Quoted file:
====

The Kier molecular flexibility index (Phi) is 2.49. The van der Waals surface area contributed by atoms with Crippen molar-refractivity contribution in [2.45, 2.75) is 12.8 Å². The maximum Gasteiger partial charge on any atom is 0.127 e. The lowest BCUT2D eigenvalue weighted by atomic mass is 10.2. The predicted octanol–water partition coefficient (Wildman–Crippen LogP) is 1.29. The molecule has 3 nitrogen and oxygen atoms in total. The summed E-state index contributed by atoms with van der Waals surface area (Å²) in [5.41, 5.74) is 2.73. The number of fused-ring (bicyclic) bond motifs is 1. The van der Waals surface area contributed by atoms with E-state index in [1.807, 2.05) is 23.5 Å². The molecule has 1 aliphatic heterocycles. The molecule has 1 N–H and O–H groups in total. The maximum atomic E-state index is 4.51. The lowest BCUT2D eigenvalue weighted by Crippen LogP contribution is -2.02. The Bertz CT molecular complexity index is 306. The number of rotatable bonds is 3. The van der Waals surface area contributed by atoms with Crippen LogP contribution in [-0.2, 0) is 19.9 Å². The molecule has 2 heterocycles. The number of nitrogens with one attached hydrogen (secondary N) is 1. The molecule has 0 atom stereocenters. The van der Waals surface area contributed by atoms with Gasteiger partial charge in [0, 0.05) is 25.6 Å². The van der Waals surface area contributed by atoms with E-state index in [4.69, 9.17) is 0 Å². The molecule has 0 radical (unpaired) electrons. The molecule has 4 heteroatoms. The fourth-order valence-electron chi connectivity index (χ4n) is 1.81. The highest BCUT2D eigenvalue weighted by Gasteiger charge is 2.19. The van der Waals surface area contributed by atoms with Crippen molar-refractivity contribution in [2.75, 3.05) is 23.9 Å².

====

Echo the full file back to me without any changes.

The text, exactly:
The Kier molecular flexibility index (Phi) is 2.49. The van der Waals surface area contributed by atoms with Crippen molar-refractivity contribution in [2.45, 2.75) is 12.8 Å². The maximum Gasteiger partial charge on any atom is 0.127 e. The lowest BCUT2D eigenvalue weighted by atomic mass is 10.2. The predicted octanol–water partition coefficient (Wildman–Crippen LogP) is 1.29. The molecule has 3 nitrogen and oxygen atoms in total. The summed E-state index contributed by atoms with van der Waals surface area (Å²) in [5.41, 5.74) is 2.73. The number of fused-ring (bicyclic) bond motifs is 1. The van der Waals surface area contributed by atoms with E-state index in [1.807, 2.05) is 23.5 Å². The molecule has 1 aliphatic heterocycles. The molecule has 1 N–H and O–H groups in total. The maximum atomic E-state index is 4.51. The lowest BCUT2D eigenvalue weighted by Crippen LogP contribution is -2.02. The Bertz CT molecular complexity index is 306. The number of rotatable bonds is 3. The van der Waals surface area contributed by atoms with Crippen LogP contribution in [-0.2, 0) is 19.9 Å². The molecule has 2 heterocycles. The number of nitrogens with one attached hydrogen (secondary N) is 1. The molecule has 0 atom stereocenters. The van der Waals surface area contributed by atoms with Gasteiger partial charge in [0, 0.05) is 25.6 Å². The van der Waals surface area contributed by atoms with E-state index in [4.69, 9.17) is 0 Å². The molecule has 0 radical (unpaired) electrons. The molecule has 4 heteroatoms. The fourth-order valence-electron chi connectivity index (χ4n) is 1.81. The highest BCUT2D eigenvalue weighted by Gasteiger charge is 2.19. The van der Waals surface area contributed by atoms with Crippen molar-refractivity contribution in [2.75, 3.05) is 23.9 Å².